AMR has also been in the news thanks to political initiatives to raise awareness and develop programs to tackle this global problem. In 2013, the UK government published its 5 year AMR strategy, and in 2014 the government commissioned the Review on Antimicrobial Resistance (the “Review”). Upon announcing the Review, David Cameron warned that, “if we fail to act, we are looking at an almost unthinkable scenario where antibiotics no longer work and we are cast back into the dark ages of medicine”. This echoes the warning from the WHO that, without urgent coordinated actions, the world is heading towards a post-antibiotic era, in which common infections and minor injuries, which have been treatable for decades, can once again kill. Former Goldman Sachs economist, Jim O’Neil, who is heading up the Review, is due to publish its results by summer 2016.
AMR strategies are also continuing to be advanced internationally. For example, the US launched its own 5 year plan and held a ‘superbug summit’ in May last year advocating better “stewardship” of antibiotics. So-called superbugs infect 2 million patients a year in the US and are responsible for 23,000 deaths. In response, President Obama has called for $1.2 billion in funding to implement an AMR strategy. Importantly, AMR has also made the agenda at both the G-7 and the G-20 summits,and , most recently, industry has come together to issue the Declaration by the Pharmaceutical, Biotechnology and Diagnostics Industries on Combating Antimicrobial Resistance which was launched at an event at the World Economic Forum in Davos, Switzerland.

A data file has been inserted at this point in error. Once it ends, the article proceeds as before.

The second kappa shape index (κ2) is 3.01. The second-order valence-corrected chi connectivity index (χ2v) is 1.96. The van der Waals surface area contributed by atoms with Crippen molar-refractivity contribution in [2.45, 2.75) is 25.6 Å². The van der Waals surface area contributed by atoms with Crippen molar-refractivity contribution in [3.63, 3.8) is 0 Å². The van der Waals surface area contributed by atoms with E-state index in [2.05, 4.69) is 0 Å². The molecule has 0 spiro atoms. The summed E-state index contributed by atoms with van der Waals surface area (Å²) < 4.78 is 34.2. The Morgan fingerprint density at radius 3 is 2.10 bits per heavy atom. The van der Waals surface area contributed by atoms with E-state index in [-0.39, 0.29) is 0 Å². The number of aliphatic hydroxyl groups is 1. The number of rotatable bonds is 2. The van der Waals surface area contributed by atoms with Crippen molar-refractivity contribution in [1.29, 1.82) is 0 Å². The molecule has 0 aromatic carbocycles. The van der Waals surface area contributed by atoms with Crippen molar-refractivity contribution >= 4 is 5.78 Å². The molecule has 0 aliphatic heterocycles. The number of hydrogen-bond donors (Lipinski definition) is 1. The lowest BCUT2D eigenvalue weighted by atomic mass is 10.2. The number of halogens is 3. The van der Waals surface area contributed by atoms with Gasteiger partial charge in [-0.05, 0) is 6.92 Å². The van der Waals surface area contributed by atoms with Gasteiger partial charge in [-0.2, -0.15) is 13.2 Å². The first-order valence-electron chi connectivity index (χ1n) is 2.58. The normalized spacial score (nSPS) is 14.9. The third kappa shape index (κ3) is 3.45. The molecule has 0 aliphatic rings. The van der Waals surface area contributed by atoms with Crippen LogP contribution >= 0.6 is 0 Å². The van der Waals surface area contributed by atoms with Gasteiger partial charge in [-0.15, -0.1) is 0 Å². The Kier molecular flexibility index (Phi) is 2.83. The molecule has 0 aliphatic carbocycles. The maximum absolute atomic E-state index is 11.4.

In the UK, the AMR Review has published a series of detailed interim papers which have already triggered much debate. For example, the Review’s economists have published alarming estimates including a cost of $100 trillion if the world fails to act on AMR by 2050 by which time there would be an estimated 10 million deaths due to AMR infections every year.
Why a new market model for antimicrobials is needed